Analysis

Portuguese Far Left Throws Away Leverage

António Costa no longer needs smaller parties for a majority.

António Costa Pedro Sánchez
Prime Minister António Costa of Portugal greets his Spanish counterpart, Pedro Sánchez, in Lisbon, July 2, 2018 (Governo da República Portuguesa/Clara Azevedo)

Portugal’s far left put purity before power and lost power.

Until 2015, neither the Communists nor Left Bloc had ever been in government. That year, the Socialists fell short of a majority and António Costa made a deal with the smaller parties. In return for policies like free textbooks in schools and a higher minimum wage, the far left would vote to make Costa prime minister. They were involved in annual budget negotiations, but they didn’t join his cabinet.

The right dubbed it a “contraption,” but it worked. Costa could avoid the stigma of forming a coalition with extremists. The Communists and Left Bloc could still criticize Costa when, for example, he refused to raise salaries in the public sector or overturn the labor market reforms of his conservative predecessor.

Until the left decided they wanted more. When Costa insisted on reducing Portugal’s budget deficit, from 5.8 percent of GDP in 2020 to a projected 4.4 percent in 2021, the Communists and Left Bloc withdrew their support.

Lost

Costa argued his government had made daycare free for children under the age of 3 and increased pensions, two proposals that weren’t in his own manifesto. But the Communists and Left Bloc rejected any spending restraint and forced Costa to call snap elections.

They lost. The two had 31 out of 230 seats in the outgoing parliament. They fell to eleven seats in the election on Sunday.

Costa went up from 108 to 117, giving him an absolute majority and the ability to govern without anyone’s help for the next four years.

Learn from Spain

Portugal’s far left should have learned from Spain’s.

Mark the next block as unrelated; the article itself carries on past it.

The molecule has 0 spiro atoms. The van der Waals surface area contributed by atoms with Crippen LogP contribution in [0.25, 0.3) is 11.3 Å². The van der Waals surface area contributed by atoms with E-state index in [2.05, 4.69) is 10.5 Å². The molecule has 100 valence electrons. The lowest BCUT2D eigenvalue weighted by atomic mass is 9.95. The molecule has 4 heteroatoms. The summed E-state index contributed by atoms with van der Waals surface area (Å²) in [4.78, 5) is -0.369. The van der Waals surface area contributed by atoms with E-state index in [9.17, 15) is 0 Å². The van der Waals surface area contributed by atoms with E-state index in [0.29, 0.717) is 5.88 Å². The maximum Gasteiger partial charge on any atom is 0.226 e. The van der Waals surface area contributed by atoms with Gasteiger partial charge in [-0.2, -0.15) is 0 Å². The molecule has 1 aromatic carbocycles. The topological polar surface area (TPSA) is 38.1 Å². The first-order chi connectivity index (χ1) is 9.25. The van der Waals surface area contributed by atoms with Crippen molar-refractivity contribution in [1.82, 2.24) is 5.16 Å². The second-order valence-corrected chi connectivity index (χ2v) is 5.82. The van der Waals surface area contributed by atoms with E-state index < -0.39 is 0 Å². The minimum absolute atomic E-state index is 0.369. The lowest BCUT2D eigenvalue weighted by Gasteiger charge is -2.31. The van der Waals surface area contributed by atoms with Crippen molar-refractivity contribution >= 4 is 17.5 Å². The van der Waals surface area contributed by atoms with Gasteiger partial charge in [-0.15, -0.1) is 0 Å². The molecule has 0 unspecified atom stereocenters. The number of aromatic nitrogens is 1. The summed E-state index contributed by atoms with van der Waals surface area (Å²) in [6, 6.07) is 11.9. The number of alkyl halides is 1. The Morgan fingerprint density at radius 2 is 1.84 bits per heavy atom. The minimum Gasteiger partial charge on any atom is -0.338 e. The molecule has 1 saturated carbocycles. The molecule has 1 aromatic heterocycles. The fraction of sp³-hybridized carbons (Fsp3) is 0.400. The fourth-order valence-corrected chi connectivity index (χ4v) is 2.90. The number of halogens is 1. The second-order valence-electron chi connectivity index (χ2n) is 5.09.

Podemos (We Can) also rules in a coalition with the much larger and center-left Socialist Party. They are also criticized by purists for keeping Spain in NATO, not rolling out a universal basic income and only partially repealing labor market reforms. (As in Portugal, the last conservative government of Spain weakened collective bargaining rights and made it easier for firms to hire and fire workers.)

But Podemos, which has 10 percent of the seats in Congress, also has much to boast about. The left has capped rents in expensive areas, introduced housing subsidies, eliminated tax breaks for private pensions, raised taxes on capital gains, property and high incomes, and is making unprecedented investments in renewable energy.

Prime Minister Pedro Sánchez also pardoned the nine Catalan separatists who were convicted of treason for organizing an unsanctioned independence referendum in 2017. Podemos is the only national party of Spain that supports Catalan self-determination.

A little to the left

Podemos wasn’t always reasonable. As recently as five years ago, they chose purity over power by voting against a minimum wage increase, which they said didn’t go far enough, and electing a hardliner as leader, causing pragmatists to leave.

Podemos eventually realized they were never going to win a majority, and the best they could hope for was to pull a center-left government a little further to the left.

Portugal’s far left had that same power for six years and threw it away.

3 comments

  1. Smart analysis. Utopian ideologues tend to self-sabotage, and by attacking their allies can end up helping their worst enemies gain power.

    Fortunately, the Portuguese people chose democratic stability and pragmatic policymaking over populist purity and pipe-dream promises. The rest of the world should take notice.

  2. But the question here is if they had such room. I don’t think so. Maybe the Left Bloc could have chose power, but it is not the case of the Communists (and they see each other). Another thing would be if both of them were under the same electoral umbrella, which maybe could broaden the room for concesions, but because of Portugal particularities it is not the case.

    For the PCP, is a lost-lost game. If they concede, they lost. If they don’t, they lost too. But in the first case the lost is more permanent, in the second case it is reversible. I think these parties are working as a voting reservoir, when needed, most of them move to the center, and when stage changes, they go back to the left. It all was a trap, Costa forced the matter to get a majority, it worked well. But now all responsability is on the Socialists and there is no way to excuse anything.

    The PSOE are trying to do the very same. But in Spain this will not work, it did, but in the past. If these votes fly away from UP, they won’t vote PSOE, they will vote local left options, if there are, or choose abstention. This is clearly seen in the recent laboral reform vote and how each player did. Of course, I can’t deny that the PSOE could grow on its right bank, but I am skeptical, at the end of the day, representatives behave like represented ones.

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